Gary re-entered the room holding two glasses, one half filled with the ice, the other without. ‘I read that piece you wrote the other day… what was it about, 21st century philosophy or something?’ He put the two glasses down and had a rummage in his briefcase. ‘Just a second, I’ve got a copy of it here. Me and the boys in the department had a right old laugh about it,’ he said over the top of his case. For a moment, he reminded Thyroid of the ‘Wot no…?’ man, half a head peering over a wall, except with mousy blonde hair that was thinning prematurely and two intelligent eyes that always gave the impression you had just been asked a question. ‘I keep telling you, Thy, nobody’s interested in this let’s-all-live-together, kum-bay-ya shit.’ Gary raised a translucent eyebrow. ‘Especially,’ he said with a meaningful glance in Thyroid’s direction, ‘when the person doing the telling doesn’t really believe it himself. I mean, we’ve all got too much other stuff to worry about. Look here, this bit… hang on… here we are. This is priceless. “We should leave technology to its own devices and instead start looking at how we can upgrade ourselves”. You fucking hippy.’
‘I’d rather be a hippy than the face of greedy, self-serving commercialism.’
‘Bollocks. It’s a commercial world in case you hadn’t noticed. If you want to survive, you’ve got to learn to live in it, just like everyone else.’ He held up the paper and waved it in front of Thyroid. ‘This kind of fluff is no use to anyone these days. Not when people are struggling to make ends meet or feed their kids. How are those people supposed to “upgrade” themselves?’ He threw the paper down onto his briefcase and reached for the glasses once more. ‘One finger or two?’
‘Better make it the one; I’ve started toking.’
Gary sniffed at the air disapprovingly. ‘Yeah? What? Lettuce dipped in cat piss or an old stick of incense?’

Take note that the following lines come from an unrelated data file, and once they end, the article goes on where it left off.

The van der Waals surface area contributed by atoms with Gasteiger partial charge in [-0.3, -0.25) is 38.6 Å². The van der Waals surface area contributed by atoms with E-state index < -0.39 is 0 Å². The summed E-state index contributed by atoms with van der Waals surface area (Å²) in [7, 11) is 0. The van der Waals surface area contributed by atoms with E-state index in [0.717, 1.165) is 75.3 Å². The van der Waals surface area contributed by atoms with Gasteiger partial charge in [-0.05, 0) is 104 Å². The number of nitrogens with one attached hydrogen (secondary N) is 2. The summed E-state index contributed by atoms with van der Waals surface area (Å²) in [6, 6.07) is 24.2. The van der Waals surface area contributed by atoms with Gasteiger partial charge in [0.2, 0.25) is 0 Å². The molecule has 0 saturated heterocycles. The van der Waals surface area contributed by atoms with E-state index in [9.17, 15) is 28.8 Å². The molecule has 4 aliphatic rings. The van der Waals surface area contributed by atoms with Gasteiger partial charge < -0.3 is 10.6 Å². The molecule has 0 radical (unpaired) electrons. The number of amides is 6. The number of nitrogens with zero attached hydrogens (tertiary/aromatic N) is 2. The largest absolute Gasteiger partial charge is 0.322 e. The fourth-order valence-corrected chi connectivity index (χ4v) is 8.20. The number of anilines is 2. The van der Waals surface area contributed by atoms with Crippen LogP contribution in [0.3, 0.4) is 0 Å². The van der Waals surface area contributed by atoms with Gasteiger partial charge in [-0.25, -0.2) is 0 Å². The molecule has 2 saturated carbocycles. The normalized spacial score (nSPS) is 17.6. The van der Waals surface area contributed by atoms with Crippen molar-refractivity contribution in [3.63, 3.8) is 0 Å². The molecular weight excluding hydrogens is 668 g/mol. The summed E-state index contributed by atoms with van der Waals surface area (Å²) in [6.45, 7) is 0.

‘On second thoughts, I’ll have a double.’
Thyroid tickled the tip of his long, narrow nose. ‘Anyway,’ he said, pointing at the discarded paper, ‘whatever your money-addled brain might think, that was a good bit of writing.’
‘Technically, I suppose, yes it was. I’ll give you that it was nicely executed and all that but… well, who cares, considering the content?’
‘Seriously, who gives a shit? Like I said, man, we’re all too wrapped up in our own problems to waste time solving everybody else’s. And I notice you don’t actually propose any of these upgrades you reckon are so necessary.’ He passed Thyroid the glass with the ice, now swimming gently in a healthy measure of bourbon, and sipped at his own. ‘Ahh, nice,’ he said with a wink. ‘In the end, it comes across as yet another lecture from the self-righteous, and none of us need another lecture. We get enough of that from government. Honestly, Thy, I do understand what you’re saying, but life doesn’t work like that.’
‘Things change.’ Thyroid knew he sounded childishly defiant but he just couldn’t help it sometimes with Gary. Anyone who didn’t know Gary might think he was crass; Thyroid knew, however, that he was sharp and erudite. It hadn’t always been that way. There was a time when Thyroid too could put forth his arguments with the strong voice of conviction. That was before… Well, that was before.
‘Sure they do,’ said Gary. ‘Then again, there are some things that don’t. Look at history. We aren’t interested in other people, except maybe as a source of exotic food or cinema.’
‘Sounds like over-simplification to me,’ said Thyroid.